Battell Block is sold, repairs in the works

MIDDLEBURY — A Burlington-based real estate company with multiple holdings in Addison County’s shire town has signed a purchase and sales agreement to acquire the Battell Block, the largest mixed-use commercial property in downtown Middlebury.
Doug Nedde, owner of Nedde Real Estate, expects to finalize a deal this December to buy the iconic property at the intersection of Merchants Row and Main Street from the Battell LLC, headed by Bruce Hiland. Nedde said Alain Youkel, a well-known Vermont architect and developer, will be his partner in the Battell Block acquisition and subsequent renovation plans.
“I am very excited about the acquisition of the beautiful, historic Battell Block,” Nedde told the Independent. “I have admired it over the past 25 years.”
Hiland is optimistic the sale will go through without a hitch.
“Doug Nedde’s involvement in Middlebury projects spans more than two decades and he and his firm have a demonstrated commitment to historic properties,” he said. “During the next 60 days, the building and property will be subject to a variety of inspections that precede closing of a sale. We’re optimistic that the purchase process and the transition to new ownership will be uneventful.”
Nedde is no stranger to Middlebury, where he has already made considerable real estate investments. His portfolio includes the Battell Hill Townhomes off Seminary Street Extension, the Catamount Park complex off Exchange Street, and the Marble Works Residences off Maple Street. Nedde recently added the Weybridge Apartments complex off Jayne Court.
“Middlebury is obviously a beautiful town and the stability of Middlebury College helps with any investment in the community,” Nedde said. “It’s a great community to invest in, and with the economic stability of Middlebury College, the projects I’ve developed and invested in previously have worked out very well. I continue to look at additional opportunities in Middlebury.”
He also owns — or has a major stake in — other properties throughout the state, including the Hampton Direct Building at 291 Hurricane Lane in Williston; the TD Bank Montpelier Building at 90 Main St., Montpelier; Riverrun Apartments at 110 Winooski Falls Way; the Black Bear Inn in Bolton; Redstone Lofts at 165 Davis Road, Burlington; and The Cheese Plant building off Route 116 in Hinseburg.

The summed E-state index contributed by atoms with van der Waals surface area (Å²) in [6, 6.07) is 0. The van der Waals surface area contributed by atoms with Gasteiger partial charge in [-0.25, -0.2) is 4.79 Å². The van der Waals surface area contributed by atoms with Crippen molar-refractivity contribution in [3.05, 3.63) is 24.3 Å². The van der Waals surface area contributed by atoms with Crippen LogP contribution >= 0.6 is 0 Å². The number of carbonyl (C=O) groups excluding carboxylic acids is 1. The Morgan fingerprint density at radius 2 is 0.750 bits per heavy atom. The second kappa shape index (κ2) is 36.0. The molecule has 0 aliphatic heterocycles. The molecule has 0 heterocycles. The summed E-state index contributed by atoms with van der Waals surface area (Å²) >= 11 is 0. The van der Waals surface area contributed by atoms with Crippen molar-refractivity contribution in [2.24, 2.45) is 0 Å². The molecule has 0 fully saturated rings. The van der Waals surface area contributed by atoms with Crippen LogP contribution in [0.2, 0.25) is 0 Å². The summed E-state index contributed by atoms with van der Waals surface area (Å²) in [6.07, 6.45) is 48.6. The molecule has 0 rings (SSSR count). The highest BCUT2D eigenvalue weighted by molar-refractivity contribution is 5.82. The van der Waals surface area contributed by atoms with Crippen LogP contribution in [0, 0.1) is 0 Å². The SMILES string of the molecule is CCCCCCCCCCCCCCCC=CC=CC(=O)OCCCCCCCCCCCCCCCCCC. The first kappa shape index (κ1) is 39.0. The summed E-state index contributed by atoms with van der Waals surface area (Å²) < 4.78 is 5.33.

“I was immediately interested when I learned the Battell Partnership was interested in selling the property,” Nedde said. “I moved relatively quickly to sign the purchase and sales agreement.”
Built between 1892 and 1898 by the legendary Joseph Battell, the multi-story Battell Block includes a combined total of 68,000 gross square feet of space at the nexus of Merchants Row and Main Street. Approximately 52,000 square feet of the complex is rented to a variety of retail, office and residential enterprises, including Carol’s Hungry Mind Café, Community College of Vermont, Edgewater Gallery and “51 Main at the Bridge.” The block is almost fully rented right now, according to Nedde.
“The core uses I believe will remain the same — retail, service, office and residential,” Nedde said of the property. “My hope is that our future investments in the Battell Block will ensure that the downtown will continue to expand its vibrant environment during the day and night.”
The Battell Block is currently assessed by the town at $1,849,500, according to town records. The annual property tax bill is just under $49,000.
The current owners have controlled the Battell Block for the past three decades.
“I think Bruce Hiland and his partners have done a tremendous job caring for this building,” Nedde said. “I view this as an opportunity. I feel a sense of responsibility to continue to care for the building and make it a vital part of Middlebury’s downtown. So I look forward to adding some value and continuing the good work the partnership has done in the past.”
It was around three years ago that the Battell LLC partners decided to begin listening to offers for the property. It was a decision that Hiland said was independent of concerns over the possible disruption that a looming rail bridges replacement project will bring to downtown Middlebury, beginning next spring. Replacement of the Main Street and Merchants Row spans is expected to take around two years, during which downtown merchants, residents and shoppers will contend with noise, dust, detours and artificial light at night.
Nedde is, of course, aware of the impending project, which did not dissuade him from pursuing ownership of the Battell Block. Vermont Agency of Transportation officials updated the Middlebury selectboard this week on the project timetable and construction plans (see related story, Page 1A).
“We’re still learning about the impact of the project and the timing,” Nedde said. “I expect we’ll be able to work with that project, and the Battell Block will continue to function well during that construction period.”
The prospective new owners have already been sizing up repairs to the multi-story property.
“We’re going to be exploring improving the residential portion of the property; that will be our main focus,” Nedde said, adding, “we’re not clear yet whether the number of bedrooms will increase and whether configurations will change.”
The transition in ownership will not affect current tenants, according to Nedde.
“We’ll be assuming all the current leases,” he said. “We have no plans to make any changes in the leases.”
Reporter John Flowers is at [email protected].

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